Tuesday, October 17, 2006

The Right Time To Jack It In?

In the run-up to the most recent All-Ireland final, the, as of yesterday, former Kerry manager, Jack O'Connor pointed out something which I personally had never paused to consider. In talking about the difficulties this season posed for him and his team, in the aftermath of the Munster final defeat to Cork and prior to their rejuvenation at the business end of the season, he mentioned that he was the first Kerry manager since before Mick O'Dwyer to have been neither Micko himself, nor one of the great man's former players.

The jist was that O'Connor had to overcome some prejudices within the county and a certain sense that, because he hadn't been anointed within that exclusive coven of legends, he was somehow lesser in their eyes.

Sometimes those of us outwith Kerry's borders can lapse into the lazy belief that everyone within the Kingdom has that innate sense of superiority, that it comes easy to them because of their culture. That a normally undemonstrative man such as O'Connor should mention the troubling nature of this vulnerability and his subsequent satisfaction in proving his credentials is a rare insight into the mechanics of how that Kerry mindset is constructed, proof of the robustness of their standards.

O'Connor can take his place now with the best of them, probably since O'Dwyer himself. Three All-Ireland finals, two Sam Maguires and two league titles in three years will see to that. Also, in going out on top, weeks after his team's ferocious demolition of Mayo, O'Connor ensures his reputation is burnished by the lustre of success and his legacy is a strong and winning Kerry squad.

His three seasons provided separate storylines, each spotlighting O'Connor in some way.

O'Connor's first season was a masterpiece of timing. He wound Kerry up slowly all that championship summer - toiling with Limerick in Munster, burning off Dublin with a short, sharp early second half burst, similarly keeping Derry at comfortable arms length all the way through the semi-final. Then, in the final, he unleashed his team's powers on an epic scale, blowing away Mayo with powder that they had been keeping dry all summer. That Mayo had played their best football two months or so previously only highlighted the perfect curve of Kerry's form graph that summer.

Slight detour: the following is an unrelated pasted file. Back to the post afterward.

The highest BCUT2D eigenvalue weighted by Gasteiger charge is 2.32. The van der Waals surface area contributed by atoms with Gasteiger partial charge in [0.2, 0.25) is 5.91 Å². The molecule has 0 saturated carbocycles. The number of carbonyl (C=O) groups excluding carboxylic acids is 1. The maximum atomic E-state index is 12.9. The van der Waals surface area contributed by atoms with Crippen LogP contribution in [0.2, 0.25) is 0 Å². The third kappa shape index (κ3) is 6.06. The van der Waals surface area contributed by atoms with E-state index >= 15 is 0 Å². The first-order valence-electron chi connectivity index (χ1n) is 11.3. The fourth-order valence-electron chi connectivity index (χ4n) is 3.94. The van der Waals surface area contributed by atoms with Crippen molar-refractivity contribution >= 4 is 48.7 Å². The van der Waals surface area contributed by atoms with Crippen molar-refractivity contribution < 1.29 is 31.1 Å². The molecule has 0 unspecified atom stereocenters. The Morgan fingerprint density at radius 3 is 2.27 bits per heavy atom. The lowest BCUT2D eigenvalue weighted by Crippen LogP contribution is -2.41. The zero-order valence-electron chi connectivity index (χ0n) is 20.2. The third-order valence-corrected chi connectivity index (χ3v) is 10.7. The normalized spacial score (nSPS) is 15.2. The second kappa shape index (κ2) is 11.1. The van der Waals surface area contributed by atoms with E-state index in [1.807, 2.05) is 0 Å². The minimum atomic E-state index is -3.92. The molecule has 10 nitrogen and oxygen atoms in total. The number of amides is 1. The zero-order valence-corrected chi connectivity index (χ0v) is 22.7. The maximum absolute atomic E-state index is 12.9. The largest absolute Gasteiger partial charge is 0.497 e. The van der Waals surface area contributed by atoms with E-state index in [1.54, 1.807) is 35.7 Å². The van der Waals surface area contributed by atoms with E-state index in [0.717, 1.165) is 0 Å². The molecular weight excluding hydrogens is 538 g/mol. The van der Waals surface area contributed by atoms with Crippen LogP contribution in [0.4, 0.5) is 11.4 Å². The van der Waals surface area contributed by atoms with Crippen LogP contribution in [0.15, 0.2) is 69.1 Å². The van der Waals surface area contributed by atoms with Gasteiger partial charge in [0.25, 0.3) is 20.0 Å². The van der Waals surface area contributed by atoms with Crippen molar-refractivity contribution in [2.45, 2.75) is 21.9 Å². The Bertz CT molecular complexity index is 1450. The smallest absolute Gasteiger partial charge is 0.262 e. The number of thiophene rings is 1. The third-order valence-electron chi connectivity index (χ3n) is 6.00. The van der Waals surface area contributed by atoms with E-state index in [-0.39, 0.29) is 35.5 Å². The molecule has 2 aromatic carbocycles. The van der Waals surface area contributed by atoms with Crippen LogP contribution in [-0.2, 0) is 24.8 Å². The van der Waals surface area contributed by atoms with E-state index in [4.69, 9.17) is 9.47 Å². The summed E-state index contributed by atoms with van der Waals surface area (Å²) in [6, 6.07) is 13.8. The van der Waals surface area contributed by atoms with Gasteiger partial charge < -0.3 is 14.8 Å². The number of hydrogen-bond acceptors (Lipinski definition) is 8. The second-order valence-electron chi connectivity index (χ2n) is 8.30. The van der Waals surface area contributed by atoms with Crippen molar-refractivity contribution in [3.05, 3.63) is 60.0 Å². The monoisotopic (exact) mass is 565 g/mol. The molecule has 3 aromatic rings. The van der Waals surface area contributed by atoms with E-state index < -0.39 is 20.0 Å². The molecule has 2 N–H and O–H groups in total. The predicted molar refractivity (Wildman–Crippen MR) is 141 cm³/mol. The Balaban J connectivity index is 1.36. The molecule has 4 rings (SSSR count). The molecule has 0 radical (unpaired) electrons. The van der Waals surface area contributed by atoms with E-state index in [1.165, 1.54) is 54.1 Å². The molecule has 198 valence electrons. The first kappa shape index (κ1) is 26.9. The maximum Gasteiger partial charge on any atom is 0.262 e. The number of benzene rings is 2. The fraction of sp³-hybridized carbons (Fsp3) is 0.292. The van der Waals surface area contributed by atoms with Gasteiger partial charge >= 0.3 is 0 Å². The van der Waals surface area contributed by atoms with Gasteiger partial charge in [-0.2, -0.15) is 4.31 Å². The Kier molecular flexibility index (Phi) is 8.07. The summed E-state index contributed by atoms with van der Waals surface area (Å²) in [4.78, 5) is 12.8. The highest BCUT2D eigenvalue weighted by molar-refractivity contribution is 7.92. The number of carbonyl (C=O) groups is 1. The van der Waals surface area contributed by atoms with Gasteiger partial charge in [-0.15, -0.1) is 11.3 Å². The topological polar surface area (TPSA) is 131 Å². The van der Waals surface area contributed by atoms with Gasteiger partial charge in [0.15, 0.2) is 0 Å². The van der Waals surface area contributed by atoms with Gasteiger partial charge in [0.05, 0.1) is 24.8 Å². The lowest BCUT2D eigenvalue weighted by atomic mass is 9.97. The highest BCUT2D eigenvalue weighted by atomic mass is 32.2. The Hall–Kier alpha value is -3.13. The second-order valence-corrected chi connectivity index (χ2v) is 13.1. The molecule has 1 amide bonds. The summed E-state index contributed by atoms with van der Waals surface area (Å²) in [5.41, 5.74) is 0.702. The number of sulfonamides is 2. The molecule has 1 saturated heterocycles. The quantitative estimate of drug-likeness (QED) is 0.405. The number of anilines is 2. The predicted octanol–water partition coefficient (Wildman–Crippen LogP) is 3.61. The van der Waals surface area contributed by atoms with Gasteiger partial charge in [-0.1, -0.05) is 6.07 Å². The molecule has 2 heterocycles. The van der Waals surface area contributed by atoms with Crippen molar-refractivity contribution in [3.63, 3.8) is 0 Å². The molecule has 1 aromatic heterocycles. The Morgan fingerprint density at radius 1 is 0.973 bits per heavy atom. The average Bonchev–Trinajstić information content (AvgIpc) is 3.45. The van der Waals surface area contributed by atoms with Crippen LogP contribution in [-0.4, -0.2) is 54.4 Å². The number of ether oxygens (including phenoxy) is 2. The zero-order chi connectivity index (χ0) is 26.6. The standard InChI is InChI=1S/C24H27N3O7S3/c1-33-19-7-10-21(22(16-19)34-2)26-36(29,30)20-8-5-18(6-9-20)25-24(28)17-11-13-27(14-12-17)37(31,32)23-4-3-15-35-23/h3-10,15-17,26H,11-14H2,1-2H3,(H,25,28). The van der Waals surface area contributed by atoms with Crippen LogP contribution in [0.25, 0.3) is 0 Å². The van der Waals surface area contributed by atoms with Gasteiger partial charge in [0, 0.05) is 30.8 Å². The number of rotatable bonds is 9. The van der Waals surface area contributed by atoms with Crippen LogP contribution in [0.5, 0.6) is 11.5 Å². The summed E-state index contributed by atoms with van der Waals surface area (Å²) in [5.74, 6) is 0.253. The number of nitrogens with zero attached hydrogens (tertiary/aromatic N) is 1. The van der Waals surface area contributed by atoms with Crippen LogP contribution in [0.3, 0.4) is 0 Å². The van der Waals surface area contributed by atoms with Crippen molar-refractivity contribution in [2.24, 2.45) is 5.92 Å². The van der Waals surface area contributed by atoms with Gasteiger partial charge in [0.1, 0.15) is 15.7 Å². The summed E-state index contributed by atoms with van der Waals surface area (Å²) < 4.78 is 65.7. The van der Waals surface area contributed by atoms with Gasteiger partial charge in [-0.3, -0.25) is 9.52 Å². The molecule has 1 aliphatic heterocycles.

2005 was the year of Tyrone, but there was no shame in Kerry's loss in that final. The Kingdom had carried on their formidable form of the previous year and coasted to the big day in September. They met a Tyrone team who had scrapped their way through, with three frenetic encounters with Armagh under their belts and an epic double-header with Dublin to boot. Also, Tyrone were riding a wave of emotional purpose, the Cormac McAnallen factor and while O'Connor's Kerry went toe-to-toe with them in a close final, there was a sense of destiny about Tyrone that year.

Not that that would have been any consolation in Kerry. As 2006 unfolded with the shock of losing a Munster final to Cork coupled with the mediocrity of their performances, Kerry appeared to have lost their way. Difficult summer months, with rumours of internal strife over selections provided O'Connor with his toughest test as Kerry manager.

The deployment of Kieran Donaghy in the full-forward position from the qualifier against Longford onwards was the single boldest, and most productive, decision of the campaign, especially as the new hero had been sent-off in the drawn Munster final against Cork. The trajectory of the ascent of Donaghy's star has been astonishing, but it was O'Connor who provided the platform for his orbit.

O'Connor's Kerry also put to bed one of modern Kerry football's hoodoos in defeating Armagh in the quarter-finals. Perhaps it was only the desire to do the same to a possibly resurgent Tyrone that stopped O'Connor from stepping down earlier.

That small blemish aside, over the three years of his tenure, O'Connor's team have been clearly Ireland's best side. Both results and the nature of their general performances show that.

He hands over the crown with peace and prosperity in his Kingdom. And he can look any of its former monarchs straight in the eye.


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